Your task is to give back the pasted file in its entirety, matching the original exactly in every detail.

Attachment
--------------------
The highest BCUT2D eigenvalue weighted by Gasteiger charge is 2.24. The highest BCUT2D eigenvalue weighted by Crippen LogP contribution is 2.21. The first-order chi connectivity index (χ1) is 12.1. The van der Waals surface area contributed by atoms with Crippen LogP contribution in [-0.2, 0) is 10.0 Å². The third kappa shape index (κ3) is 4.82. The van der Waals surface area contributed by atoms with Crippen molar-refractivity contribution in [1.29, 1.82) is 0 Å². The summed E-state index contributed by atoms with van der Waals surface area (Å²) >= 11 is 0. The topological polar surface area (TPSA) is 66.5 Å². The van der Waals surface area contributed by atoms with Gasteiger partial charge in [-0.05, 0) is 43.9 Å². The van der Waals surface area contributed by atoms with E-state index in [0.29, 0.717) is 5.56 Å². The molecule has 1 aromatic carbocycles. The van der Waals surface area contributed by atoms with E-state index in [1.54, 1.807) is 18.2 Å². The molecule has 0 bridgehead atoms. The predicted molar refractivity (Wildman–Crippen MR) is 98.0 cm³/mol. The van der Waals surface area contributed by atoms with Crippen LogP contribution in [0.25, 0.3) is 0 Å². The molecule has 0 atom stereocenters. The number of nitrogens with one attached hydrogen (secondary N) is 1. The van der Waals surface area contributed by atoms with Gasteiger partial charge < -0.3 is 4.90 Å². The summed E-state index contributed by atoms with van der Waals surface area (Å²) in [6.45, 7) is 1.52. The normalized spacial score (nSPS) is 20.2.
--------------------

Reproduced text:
The highest BCUT2D eigenvalue weighted by Gasteiger charge is 2.24. The highest BCUT2D eigenvalue weighted by Crippen LogP contribution is 2.21. The first-order chi connectivity index (χ1) is 12.1. The van der Waals surface area contributed by atoms with Crippen LogP contribution in [-0.2, 0) is 10.0 Å². The third kappa shape index (κ3) is 4.82. The van der Waals surface area contributed by atoms with Crippen molar-refractivity contribution in [1.29, 1.82) is 0 Å². The summed E-state index contributed by atoms with van der Waals surface area (Å²) >= 11 is 0. The topological polar surface area (TPSA) is 66.5 Å². The van der Waals surface area contributed by atoms with Gasteiger partial charge in [-0.05, 0) is 43.9 Å². The van der Waals surface area contributed by atoms with E-state index in [0.29, 0.717) is 5.56 Å². The molecule has 1 aromatic carbocycles. The van der Waals surface area contributed by atoms with E-state index in [1.54, 1.807) is 18.2 Å². The molecule has 0 bridgehead atoms. The predicted molar refractivity (Wildman–Crippen MR) is 98.0 cm³/mol. The van der Waals surface area contributed by atoms with Crippen LogP contribution in [0.25, 0.3) is 0 Å². The molecule has 0 atom stereocenters. The number of nitrogens with one attached hydrogen (secondary N) is 1. The van der Waals surface area contributed by atoms with Gasteiger partial charge < -0.3 is 4.90 Å². The summed E-state index contributed by atoms with van der Waals surface area (Å²) in [6.45, 7) is 1.52. The normalized spacial score (nSPS) is 20.2.